Featured Farm: Matthew and Rebekah Fendry’s family farm: Sunny Morning Holsteins, Strum, WI
Sunny Morning Holsteins, located in the rolling, hilly terrain about 15 miles south of Eau Claire, WI, is owned and operated by first generation Organic Valley dairy producers Matt (33 years old) and Beka (27 years old) Fendry. “We bought the farm as a turn-key operation with about 75 cows and started in a 60-cow tie-stall barn which was too small for their cows, the ventilation was poor, and the feeding situation was tough as we had to dump feed with a small machine that fit in the feed alley and clean everything out by hand. The manure system was not very functional, and the single 8 parlor drove us nuts because you’d get a batch of cows in and then stand and wait,” said Beka. To read more about how they turned the farm around and what they are doing for the future, click here.
Organic Checkoff Tax:
USDA Wants More Proposals
The Organic Trade Association (OTA) spent the last four years developing a proposal for an organic promotion, research and information order, finally submitting a proposal for the check-off program to the U.S. Department of Agriculture (USDA) Agriculture Marketing Service (AMS) on May 12, 2015. GO TO PROPOSAL FROM OTA
But, AMS isn't satisfied that OTA has met the requirement to have the support of the organic community (now called “the commodity”) and less than a week later, they issued a request for supplemental or partial proposals; AMS staff "believes that it is in the best interests of the organic community to solicit a wide range of views before proceeding with the publication of this proposal." The request is at the USDA AMS site. Sam Jones-Ellard, AMS spokesperson, told Sustainable Food News that the request for additional check-off proposals was "unusual" but not without precedent. It appears that this request for alternative or partial proposals indicates that USDA is proceeding on a path similar to that used for the Mushroom Order, published in June 1992, and the Avocado industry in 2000.
NODPA and other groups will be submitting partial proposals to address basic issues of transparency, democratic decision making, and use of resources in the short timeline for proposals that USDA AMS has given. NODPA has also asked for an extension of the deadline for submitting proposals because of the burden of consulting with producers at the busiest time of the year. Click here to view the request for extension.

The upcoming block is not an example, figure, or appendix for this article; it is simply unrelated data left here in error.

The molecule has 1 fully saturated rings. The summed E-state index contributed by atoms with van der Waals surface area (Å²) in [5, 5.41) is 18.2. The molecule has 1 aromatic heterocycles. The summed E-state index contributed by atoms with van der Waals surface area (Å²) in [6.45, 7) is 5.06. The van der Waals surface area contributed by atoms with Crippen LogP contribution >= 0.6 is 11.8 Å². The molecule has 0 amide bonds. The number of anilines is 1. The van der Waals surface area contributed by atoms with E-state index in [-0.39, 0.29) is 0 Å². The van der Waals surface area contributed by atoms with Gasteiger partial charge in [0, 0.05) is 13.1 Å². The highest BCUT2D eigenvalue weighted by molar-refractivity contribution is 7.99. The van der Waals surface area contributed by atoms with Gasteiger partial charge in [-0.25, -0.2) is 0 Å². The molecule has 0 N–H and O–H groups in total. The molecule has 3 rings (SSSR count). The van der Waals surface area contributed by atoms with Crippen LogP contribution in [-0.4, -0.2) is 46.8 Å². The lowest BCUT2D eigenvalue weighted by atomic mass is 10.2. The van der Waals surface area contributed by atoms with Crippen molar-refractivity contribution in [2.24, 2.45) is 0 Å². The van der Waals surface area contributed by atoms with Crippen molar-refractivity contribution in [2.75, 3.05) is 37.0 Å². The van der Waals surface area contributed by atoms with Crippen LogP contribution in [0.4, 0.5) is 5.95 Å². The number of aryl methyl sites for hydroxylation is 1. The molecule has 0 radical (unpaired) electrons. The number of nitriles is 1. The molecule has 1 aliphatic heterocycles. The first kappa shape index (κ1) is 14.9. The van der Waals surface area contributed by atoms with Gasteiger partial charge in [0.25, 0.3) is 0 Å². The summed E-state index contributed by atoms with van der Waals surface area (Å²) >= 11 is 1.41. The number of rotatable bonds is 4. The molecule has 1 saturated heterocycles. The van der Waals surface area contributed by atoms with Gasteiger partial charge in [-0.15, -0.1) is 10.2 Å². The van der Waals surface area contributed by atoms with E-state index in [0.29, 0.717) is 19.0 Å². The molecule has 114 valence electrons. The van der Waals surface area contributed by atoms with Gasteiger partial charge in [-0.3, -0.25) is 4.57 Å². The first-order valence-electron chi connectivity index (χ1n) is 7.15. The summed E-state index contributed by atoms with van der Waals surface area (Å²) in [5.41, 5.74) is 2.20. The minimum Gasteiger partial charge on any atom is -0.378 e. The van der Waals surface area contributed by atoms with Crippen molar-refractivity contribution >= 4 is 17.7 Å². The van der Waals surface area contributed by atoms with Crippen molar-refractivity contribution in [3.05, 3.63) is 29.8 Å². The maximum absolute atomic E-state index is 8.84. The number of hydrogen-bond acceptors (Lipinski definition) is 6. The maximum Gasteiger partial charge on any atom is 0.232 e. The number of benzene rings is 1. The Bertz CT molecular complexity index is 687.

The Organic Seed Growers and Trade Association (OSGATA) joined check-off opposition after they held a referendum among its members that showed "not a single vote was cast in favor" of OTA's check-off proposal. "The OSGATA membership has spoken loud and clear," said Maine certified-organic seed farmer Jim Gerritsen, president of OSGATA. "Organic farmers and seed growers resoundingly reject the OTA's organic check-off proposal and our membership believes it's important that organic farmers work together to defeat the industry's mandatory tax on our livelihoods." http://www.osgata.org/
Origin of Livestock: USDA NOP Publishes Proposed Rule for Comment
The USDA National Organic Program (NOP) has been promising clarification and rulemaking around an exemption to the rule that all dairy animals must be “under continuous organic management from the last third of gestation” for at least the last ten years. The proposed rule was published in the Federal Register on April 28, 2015. The USDA has given plenty of time for the organic community, stakeholders, and consumers to submit written comments on the proposed rule, with comments having to be submitted by July 27, 2015.
This proposed rule does provide clarity and a single standard for the one time exemption, with specificity on what the transitioned animals and their progeny can be used for. Under this proposal, the eligibility for a one-time transition is tied to the entity or producer that holds the organic certificate:
- That farms on land that meets the definition of a dairy farm (which is defined as one lactating cow and a milking parlor)
- Who manages their herd under organic management for at least a year, although they can feed crops from land that is in its third year of transition
- The transition should be part of the operation’s organic system plan
- Agrees to end the transition of the whole herd at the same time after one year
Essential points that NODPA will be proposing are:
- The Exemption that goes with the producer essentially means that any newly certified entity can get the one time exemption for establishing a whole herd using non-certified animals. What NODPA has proposed in the past is that the exemption is for the “responsibly connected person: Any person who is a partner, officer, director, holder, manager, or owner of 10 percent or more of the voting stock of an applicant or a recipient of certification or accreditation.” That would mean that it is a one time exemption and stops the same entity (producer/corporation) from setting up LLC’s as new start-ups.
- Transitioned animals cannot be sold as organic – the exemption is for the transition not to sell organic cows;
- Breeding stock cannot move in and out of organic production;
- The one time exemption should only apply to the transition of established conventional herds and not to start-ups.
To read more please click here.